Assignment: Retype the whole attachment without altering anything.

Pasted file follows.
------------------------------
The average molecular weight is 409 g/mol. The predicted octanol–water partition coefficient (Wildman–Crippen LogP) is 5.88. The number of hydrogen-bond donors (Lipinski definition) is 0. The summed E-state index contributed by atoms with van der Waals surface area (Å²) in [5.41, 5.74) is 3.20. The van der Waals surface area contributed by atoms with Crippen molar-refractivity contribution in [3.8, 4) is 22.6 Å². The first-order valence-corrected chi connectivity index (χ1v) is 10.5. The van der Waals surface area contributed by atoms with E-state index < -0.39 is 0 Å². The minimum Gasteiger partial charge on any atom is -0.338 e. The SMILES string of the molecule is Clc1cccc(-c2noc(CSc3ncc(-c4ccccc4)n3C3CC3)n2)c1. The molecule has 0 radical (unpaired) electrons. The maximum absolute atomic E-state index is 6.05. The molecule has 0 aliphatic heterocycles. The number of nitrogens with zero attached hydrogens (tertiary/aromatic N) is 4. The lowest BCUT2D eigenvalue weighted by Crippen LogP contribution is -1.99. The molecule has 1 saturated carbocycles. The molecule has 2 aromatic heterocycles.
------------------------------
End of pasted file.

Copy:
The average molecular weight is 409 g/mol. The predicted octanol–water partition coefficient (Wildman–Crippen LogP) is 5.88. The number of hydrogen-bond donors (Lipinski definition) is 0. The summed E-state index contributed by atoms with van der Waals surface area (Å²) in [5.41, 5.74) is 3.20. The van der Waals surface area contributed by atoms with Crippen molar-refractivity contribution in [3.8, 4) is 22.6 Å². The first-order valence-corrected chi connectivity index (χ1v) is 10.5. The van der Waals surface area contributed by atoms with E-state index < -0.39 is 0 Å². The minimum Gasteiger partial charge on any atom is -0.338 e. The SMILES string of the molecule is Clc1cccc(-c2noc(CSc3ncc(-c4ccccc4)n3C3CC3)n2)c1. The molecule has 0 radical (unpaired) electrons. The maximum absolute atomic E-state index is 6.05. The molecule has 0 aliphatic heterocycles. The number of nitrogens with zero attached hydrogens (tertiary/aromatic N) is 4. The lowest BCUT2D eigenvalue weighted by Crippen LogP contribution is -1.99. The molecule has 1 saturated carbocycles. The molecule has 2 aromatic heterocycles.